Welcome back to Faithful Friday, our weekly survey of religions from around the world. After taking a look at the diverse religions of India and China we've turned out attention this week to the country of Indonesia, the fourth largest country in the world by population and the largest Muslim majority country. In addition to Islam, Indonesia also officially recognizes four more religions: Christianity, Hinduism, Buddhism, and Confucianism. Join us as we take a tour through all five faiths in the country.
PaganSquare is a community blog space where Pagans can discuss topics relevant to the life and spiritual practice of all Pagans.
Today, for Faithful Friday and in celebration of the Supreme Court's decision on same-sex marriage we take a look at different faiths' view on the matter. Join us as we hear George Takei's experiences with both Buddhism and homosexuality, the ways in which American Muslims have reacted to the decision, and a Hindu's perspective from Patheos. All this and more for the Pagan News Beagle!
China. The world's largest country by population, third largest by area, and second largest by production. What's spiritual life like in this rising power? Although the state publicly disavows religion and most of the population is officially irreligious, it turns out there's a deep current of spirituality and religion throughout much of the country, beneath the surface. This week for Faithful Friday we take a look at the religions of China, the Middle Kingdom, and where they stand today. Taoism, Buddhism, Confucianism, and even new religions like Falun Dafa (Falun Gong), all this and more for the Pagan News Beagle!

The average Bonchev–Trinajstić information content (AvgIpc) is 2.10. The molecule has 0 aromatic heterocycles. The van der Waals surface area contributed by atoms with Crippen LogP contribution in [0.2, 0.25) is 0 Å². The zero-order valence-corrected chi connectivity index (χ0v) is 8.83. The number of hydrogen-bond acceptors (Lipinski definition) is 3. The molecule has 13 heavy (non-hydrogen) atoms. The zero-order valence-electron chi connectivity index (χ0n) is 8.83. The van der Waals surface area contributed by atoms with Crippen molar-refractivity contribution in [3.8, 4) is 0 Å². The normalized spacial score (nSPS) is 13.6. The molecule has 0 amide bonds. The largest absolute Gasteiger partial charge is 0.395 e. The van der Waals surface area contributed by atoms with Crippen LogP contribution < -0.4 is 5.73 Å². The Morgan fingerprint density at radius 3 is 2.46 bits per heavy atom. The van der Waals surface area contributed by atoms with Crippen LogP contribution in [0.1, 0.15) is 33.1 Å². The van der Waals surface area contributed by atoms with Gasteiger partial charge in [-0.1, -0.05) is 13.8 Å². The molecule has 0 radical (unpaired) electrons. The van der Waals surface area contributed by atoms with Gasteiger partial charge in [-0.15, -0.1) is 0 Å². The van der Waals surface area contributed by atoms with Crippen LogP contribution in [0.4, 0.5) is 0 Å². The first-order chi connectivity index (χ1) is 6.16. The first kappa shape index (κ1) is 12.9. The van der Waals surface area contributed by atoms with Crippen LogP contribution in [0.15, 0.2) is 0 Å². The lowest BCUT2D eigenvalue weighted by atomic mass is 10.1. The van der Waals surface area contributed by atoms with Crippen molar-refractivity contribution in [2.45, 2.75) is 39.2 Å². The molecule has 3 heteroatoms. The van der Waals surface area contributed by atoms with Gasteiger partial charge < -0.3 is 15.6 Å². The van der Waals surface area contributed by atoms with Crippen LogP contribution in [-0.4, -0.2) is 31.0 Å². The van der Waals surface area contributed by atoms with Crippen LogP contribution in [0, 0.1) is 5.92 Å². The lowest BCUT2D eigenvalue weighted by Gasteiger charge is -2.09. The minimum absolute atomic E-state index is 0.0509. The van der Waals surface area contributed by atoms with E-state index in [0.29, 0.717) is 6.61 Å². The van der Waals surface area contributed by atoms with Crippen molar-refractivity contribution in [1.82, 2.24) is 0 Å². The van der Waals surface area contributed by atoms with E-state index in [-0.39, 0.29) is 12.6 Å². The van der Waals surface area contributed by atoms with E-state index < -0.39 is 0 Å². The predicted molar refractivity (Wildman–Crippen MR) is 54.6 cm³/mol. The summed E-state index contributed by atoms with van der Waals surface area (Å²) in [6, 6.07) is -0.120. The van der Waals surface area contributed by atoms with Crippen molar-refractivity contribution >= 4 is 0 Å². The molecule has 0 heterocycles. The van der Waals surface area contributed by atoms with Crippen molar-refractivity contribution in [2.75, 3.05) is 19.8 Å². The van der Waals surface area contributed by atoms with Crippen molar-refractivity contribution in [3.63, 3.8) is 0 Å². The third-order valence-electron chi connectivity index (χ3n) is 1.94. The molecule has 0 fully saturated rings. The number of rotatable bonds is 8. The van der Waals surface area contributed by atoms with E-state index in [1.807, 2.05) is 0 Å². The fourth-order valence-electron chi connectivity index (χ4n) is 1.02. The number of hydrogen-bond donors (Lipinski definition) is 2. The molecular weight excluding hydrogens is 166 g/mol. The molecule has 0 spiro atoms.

India! One of the world's largest countries and also one of the few which is neither Christian nor Muslim dominant. Today in Faithful Friday, we take a look at the different religions of this diverse and storied country, from the Hindu majority to the newcomers of Islam and Sikhism to the faded (but not forgotten) faith of Buddhism. Take a look!
Welcome back to Faithful Friday, faithful readers! This week we'll be looking at the intersection of religion and society as a whole, particularly in regards to how the law and morality comes into play. Is compelling a Christian baker who believes homosexuality is a sin to make a wedding cake for a gay couple religious discrimination? Or is giving the baker the ability to refuse a license to discriminate? How might you raise a moral robot? These questions and more are addressed in the following stories.
Bangkok, Thailand. I stood viewing the sunset’s stream of pastel colors from the deck of my hotel after sitting in an airplane all day. I had departed from Vancouver, B.C. and my bottom was sore. My energy field was depleted because of tight seating arrangements and stifling conditions on the aircraft. I fell into a soft bed and asleep straight away thereupon though and when I awakened rubbing my sleepy eyes the next morning it was still dark out. I dressed, repacked my bags and grabbed a coffee at the hotel kiosk on my way to the waiting cab. I got in and in a few minutes I was at the airport once more and aboard Asian Airlines flight 399 to Kathmandu, Nepal, a place that my neighbour loved to visit and often talked about. I was going to Nepal to find my spiritual connection in an exotic place. The questing torch that I have held high for many decades burned brightly and I was excited to explore another powerful place on planet Earth. It was 1996 and I had just healed my ovarian cancer with the potato, Reiki and other dietary measures and was feeling robust. My husband was with me, he liked to tag along with his globetrotting wife. It was mid January, and our return tickets were for the end of March....
The man who taught me yoga was lean and stringy—the very image of a traditional yogi, except for his greying mullet and tendency to sound like a Baptist preacher. But today his voice was soft as he led 70 would-be yoga teachers in one of our last exercises: getting over ourselves.